Cognitive and Instructional Processes in History and the Social Sciences

By Mario Carretero; James F. Voss | Go to book overview

the students to talk about a single set of events and a single set of agents and allowing other events and characters into the picture in a subordinate role at best.

If this is the form of the mediational means that seemed to be used by the students, what can be said about the processes and reasons for using it? The first and most obvious point is that the main reason the students used it was that they had no other mediational means available. Some students who recognized this made explicit statements about it. For example, one student stated at the outset that she considered the history of the United States to be the history of the land and its early inhabitants. After making this point, however, she went on to say, "Since . . . I know relatively little about the geological and anthropological aspects of the ancient United States, I will deal with aspects of history with which I am more familiar. Suffice it to say, however, that I do not consider the history of the 'US' to begin at this point." Following this disclaimer, she went on to write about European settlers, their relations with Native Americans, and so forth.

In general, then, even though roughly half the students expressed some form of discomfort with the story line they employed, they proceeded to use it. I argue that this tendency reflects the fact that the students invoked a single cultural tool. Many of them tried in one way or another to engage in "tactics of resistance" ( de Certeau, 1984) against the power of this mediational means to shape their text, but these tactics were generally quite ineffective, both because the students had access to no well-developed alternative cultural tool and because the tool they were using had an integrated and exclusionary structure that made it very difficult for other voices to participate in the production of the texts in any elaborate way.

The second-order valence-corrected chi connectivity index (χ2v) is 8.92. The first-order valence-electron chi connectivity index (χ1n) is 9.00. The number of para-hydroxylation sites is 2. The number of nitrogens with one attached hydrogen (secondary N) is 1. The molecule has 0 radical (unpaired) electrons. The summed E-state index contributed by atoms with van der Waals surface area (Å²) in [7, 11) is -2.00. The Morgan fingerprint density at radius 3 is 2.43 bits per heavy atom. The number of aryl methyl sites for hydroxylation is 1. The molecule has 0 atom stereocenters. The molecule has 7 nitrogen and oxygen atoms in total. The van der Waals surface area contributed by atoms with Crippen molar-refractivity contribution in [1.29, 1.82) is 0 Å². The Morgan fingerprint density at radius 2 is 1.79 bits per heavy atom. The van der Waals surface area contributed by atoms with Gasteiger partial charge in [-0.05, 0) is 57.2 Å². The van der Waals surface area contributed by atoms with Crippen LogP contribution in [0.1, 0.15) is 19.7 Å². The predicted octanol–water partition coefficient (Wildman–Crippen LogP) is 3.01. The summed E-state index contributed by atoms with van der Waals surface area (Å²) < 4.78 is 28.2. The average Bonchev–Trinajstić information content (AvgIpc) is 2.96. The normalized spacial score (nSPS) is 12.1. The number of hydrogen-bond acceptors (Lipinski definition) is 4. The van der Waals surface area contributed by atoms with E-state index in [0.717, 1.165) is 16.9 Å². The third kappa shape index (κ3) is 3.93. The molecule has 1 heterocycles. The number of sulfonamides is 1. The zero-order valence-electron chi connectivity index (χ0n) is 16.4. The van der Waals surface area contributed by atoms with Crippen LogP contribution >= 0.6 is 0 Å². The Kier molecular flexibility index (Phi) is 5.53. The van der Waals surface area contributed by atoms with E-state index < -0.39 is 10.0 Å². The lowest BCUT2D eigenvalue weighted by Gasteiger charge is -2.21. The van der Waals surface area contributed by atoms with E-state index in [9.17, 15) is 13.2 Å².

What this suggests is that in addition to examining ways in which individuals master accounts of the past, we need to learn much more about how they enter into specific kinds of "use relations" with these accounts. Do they accept them wholeheartedly, or do they question or even reject them? By viewing the production of historical narratives as a form of mediated action, it is possible to keep these questions in focus. In addition to inserting an essential dimension into our understanding of how the teaching and mastery of historical knowledge takes place, this focus will perhaps allow us to address more fully issues of what citizens' historical beliefs are and how these beliefs are used for beneficial and detrimental purposes.


ACKNOWLEDGMENTS

An earlier version of this chapter was presented at the Conference on "Cognitive and Instructional Processes in Social Sciences and History," Autonoma University, Madrid, October 23-25, 1992. The research for this

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